I sit through way too many romantic comedies each year hoping that one of them will wind up being something like ”Crazy Stupid Love.” Coming at the tail end of summer 2011, this genre-pic manna tastes way too sweet. But it’s not worthy of exaltation just due to the sea of flops surrounding it or praise just because it wasn’t bad, it’s actually just a good movie, one with heart, humor, and insight.
Take away the Christmas setting and it’s actually reminiscent of a small-scale “Love Actually.” The movie provides perspectives on love from Generations X, Y, and Z, stories that are told with an uncanny sincerity that overpowers their slightly hackneyed development. Written by Dan Fogelman, who had previously only dabbled in light kiddie fare like “Tangled” and “Cars 2,” delivers a work full of maturity and scope, one that winds up being surprisingly clever. The movie has a few tricks up its sleeves, and it makes the movie a great deal more engaging than any other movie dealing with this subject matter.
Fogelman’s best maneuver, however, may be reminding us to expect the unexpected when it comes to something as complicated (or crazy and stupid) as love. While Hollywood may require a certain ending point, the journey to get there doesn’t have to be formulaic or predictable. The characters of “Crazy Stupid Love” make that voyage fun because they are hardly conventional romantic comedy archetypes, save perhaps Emma Stone’s insecure burgeoning career woman.
But all the actors give such spirited, in-tune performances that they can transcend whatever faults their characters may have on paper; that goes especially for Stone, whose charms abound and we can’t help but wonder when she will be crowned Hollywood’s next queen. Someone should crack a bottle of champagne for the casting directors of “Crazy Stupid Love” because the A-team they have assembled really elevates the material above and beyond its potential on paper.
It all begins with the end of the Weaver’s marriage. While the beautiful Emily (Julianne Moore) toys around with the other guy at work, David Lindhagen (Kevin Bacon), sad-sack forty-something Cal (Steve Carell) bums around on the bar scene, unsure whether he’s looking for sympathy or another woman. He ends up finding Jacob Palmer (Ryan Gosling), a stylish player who has turned the art of bar pickups into a science. Jacob, self-absorbed gelled horndog that he is, embarks on a mission trip to rescue Cal from his non-declared midlife crisis by moving him past a department store look and towards embracing his ringless status.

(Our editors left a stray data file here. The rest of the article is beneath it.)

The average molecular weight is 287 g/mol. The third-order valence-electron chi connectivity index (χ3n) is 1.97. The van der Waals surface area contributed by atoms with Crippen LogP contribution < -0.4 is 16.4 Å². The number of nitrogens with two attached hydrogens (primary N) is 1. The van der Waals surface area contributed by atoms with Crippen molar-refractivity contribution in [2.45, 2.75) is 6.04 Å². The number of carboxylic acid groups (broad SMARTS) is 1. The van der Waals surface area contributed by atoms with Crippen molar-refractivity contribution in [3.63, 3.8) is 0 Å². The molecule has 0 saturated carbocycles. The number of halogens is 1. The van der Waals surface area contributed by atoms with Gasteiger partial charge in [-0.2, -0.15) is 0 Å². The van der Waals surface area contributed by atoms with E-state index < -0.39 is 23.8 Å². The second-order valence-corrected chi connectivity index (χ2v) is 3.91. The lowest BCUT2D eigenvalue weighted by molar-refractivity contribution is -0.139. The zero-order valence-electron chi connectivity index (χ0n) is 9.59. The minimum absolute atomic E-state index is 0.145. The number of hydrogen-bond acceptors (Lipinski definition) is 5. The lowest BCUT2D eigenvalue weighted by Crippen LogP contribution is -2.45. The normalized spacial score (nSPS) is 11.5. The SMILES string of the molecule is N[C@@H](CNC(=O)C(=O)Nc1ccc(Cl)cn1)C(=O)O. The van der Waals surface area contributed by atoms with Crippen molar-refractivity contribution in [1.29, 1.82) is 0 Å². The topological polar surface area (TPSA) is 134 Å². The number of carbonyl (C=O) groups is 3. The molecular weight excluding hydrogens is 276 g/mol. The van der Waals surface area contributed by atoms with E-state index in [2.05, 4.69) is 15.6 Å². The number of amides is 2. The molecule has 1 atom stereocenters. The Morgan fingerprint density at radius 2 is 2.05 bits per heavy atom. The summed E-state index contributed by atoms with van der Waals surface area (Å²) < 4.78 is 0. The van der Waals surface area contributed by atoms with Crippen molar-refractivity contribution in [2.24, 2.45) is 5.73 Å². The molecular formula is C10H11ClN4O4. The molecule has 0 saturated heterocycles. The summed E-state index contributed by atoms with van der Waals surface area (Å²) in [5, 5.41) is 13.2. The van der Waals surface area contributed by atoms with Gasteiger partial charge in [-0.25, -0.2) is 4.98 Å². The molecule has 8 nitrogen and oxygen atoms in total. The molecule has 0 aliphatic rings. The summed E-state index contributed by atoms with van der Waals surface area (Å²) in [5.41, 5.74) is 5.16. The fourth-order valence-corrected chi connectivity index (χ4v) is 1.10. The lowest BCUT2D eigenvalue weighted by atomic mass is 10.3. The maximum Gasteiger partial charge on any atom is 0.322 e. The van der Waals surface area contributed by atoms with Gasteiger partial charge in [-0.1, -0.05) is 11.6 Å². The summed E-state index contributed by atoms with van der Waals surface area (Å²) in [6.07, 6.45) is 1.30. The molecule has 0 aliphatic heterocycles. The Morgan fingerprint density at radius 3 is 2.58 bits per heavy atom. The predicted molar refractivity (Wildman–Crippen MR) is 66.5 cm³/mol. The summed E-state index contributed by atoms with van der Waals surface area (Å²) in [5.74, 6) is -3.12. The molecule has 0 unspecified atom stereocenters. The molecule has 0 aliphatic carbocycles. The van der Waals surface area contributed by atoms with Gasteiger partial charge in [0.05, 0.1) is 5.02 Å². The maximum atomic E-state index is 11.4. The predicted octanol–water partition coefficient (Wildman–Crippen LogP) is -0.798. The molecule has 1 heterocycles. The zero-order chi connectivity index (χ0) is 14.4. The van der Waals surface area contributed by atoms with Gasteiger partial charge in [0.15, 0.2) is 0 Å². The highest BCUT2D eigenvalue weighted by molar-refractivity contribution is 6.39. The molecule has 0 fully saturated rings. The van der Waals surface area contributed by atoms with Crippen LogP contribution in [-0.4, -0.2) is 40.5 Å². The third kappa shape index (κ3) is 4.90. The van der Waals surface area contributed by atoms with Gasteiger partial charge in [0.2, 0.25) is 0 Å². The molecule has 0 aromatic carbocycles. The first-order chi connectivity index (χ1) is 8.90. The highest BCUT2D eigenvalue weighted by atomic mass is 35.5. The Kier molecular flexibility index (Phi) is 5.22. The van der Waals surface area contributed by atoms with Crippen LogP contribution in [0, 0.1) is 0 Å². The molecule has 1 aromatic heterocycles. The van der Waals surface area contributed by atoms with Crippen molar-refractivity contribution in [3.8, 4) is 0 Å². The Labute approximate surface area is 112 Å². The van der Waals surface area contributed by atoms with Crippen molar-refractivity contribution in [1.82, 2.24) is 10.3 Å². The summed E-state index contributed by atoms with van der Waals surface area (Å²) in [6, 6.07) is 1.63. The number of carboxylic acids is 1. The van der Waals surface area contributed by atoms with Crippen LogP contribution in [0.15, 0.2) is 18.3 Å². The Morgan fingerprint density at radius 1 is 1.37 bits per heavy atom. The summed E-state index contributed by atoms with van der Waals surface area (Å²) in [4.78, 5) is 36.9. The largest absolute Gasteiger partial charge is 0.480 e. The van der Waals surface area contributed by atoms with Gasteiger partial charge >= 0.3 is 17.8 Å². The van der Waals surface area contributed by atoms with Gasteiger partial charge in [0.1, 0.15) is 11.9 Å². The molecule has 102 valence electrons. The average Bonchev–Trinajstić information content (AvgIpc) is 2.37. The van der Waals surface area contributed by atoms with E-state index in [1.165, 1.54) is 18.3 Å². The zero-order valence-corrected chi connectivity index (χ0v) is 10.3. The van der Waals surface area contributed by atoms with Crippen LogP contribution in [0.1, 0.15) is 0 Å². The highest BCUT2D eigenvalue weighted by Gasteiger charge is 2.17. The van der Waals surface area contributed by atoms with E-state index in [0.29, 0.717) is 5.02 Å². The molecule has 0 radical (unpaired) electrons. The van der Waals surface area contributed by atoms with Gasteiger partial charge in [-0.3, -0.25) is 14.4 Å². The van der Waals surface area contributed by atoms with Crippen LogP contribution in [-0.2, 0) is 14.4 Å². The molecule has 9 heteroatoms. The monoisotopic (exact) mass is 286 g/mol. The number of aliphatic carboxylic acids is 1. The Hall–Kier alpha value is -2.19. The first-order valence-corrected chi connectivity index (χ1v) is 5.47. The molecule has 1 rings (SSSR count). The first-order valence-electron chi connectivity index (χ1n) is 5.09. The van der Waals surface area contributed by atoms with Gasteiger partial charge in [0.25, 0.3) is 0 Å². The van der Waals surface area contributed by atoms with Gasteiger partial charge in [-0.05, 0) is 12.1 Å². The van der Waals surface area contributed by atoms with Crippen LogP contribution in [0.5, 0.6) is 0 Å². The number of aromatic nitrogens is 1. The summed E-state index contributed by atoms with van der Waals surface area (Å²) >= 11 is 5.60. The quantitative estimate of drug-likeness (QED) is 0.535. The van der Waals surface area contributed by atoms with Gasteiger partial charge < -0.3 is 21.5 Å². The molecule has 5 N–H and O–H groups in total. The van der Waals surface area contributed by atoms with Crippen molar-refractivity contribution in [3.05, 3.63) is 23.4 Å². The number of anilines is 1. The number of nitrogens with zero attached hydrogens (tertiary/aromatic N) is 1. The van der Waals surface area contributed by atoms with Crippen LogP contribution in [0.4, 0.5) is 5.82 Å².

Their unlikely partnership is underscored by the improbability that these actors would be friends. Gosling being the strait-laced, stone-faced dramatic actor that he is and Carell being the goofball comedian that he is, it just doesn’t seem like a great match. Yet against all odds, the two actors make it work – and it’s all the more remarkable when on screen, they share insights and swap strengths. Gosling nails the comedy of Jacob, both in the absurdly well-kept physicality and in the snappy, snooty dialogue. Carell, on the other hand, finds the heart deep within Cal and plays it for comedy as well as some light histrionics.
Just as the two actors take each other’s strengths, their characters thrive off the other’s perspective on love. Jacob needs Cal to help him woo the gorgeous Hannah (Stone) who seems somewhat averse to his cookie-cutter routine, just as Cal needs him to get slick and sleek for some special woman – although he isn’t quite sure whether that’s Emily or some spirit-sipping siren at the club. Various other subplots play out involving friends and family, but it’s these four actors that knock “Crazy Stupid Love” way out of the romantic comedy ballpark. Where that home run ball lands in your overall moviegoing ballpark, however, is a very relative matter. But I think it’s a comedy that has more to offer than we’ve come to expect from the genre and can satisfy on many levels. B+ /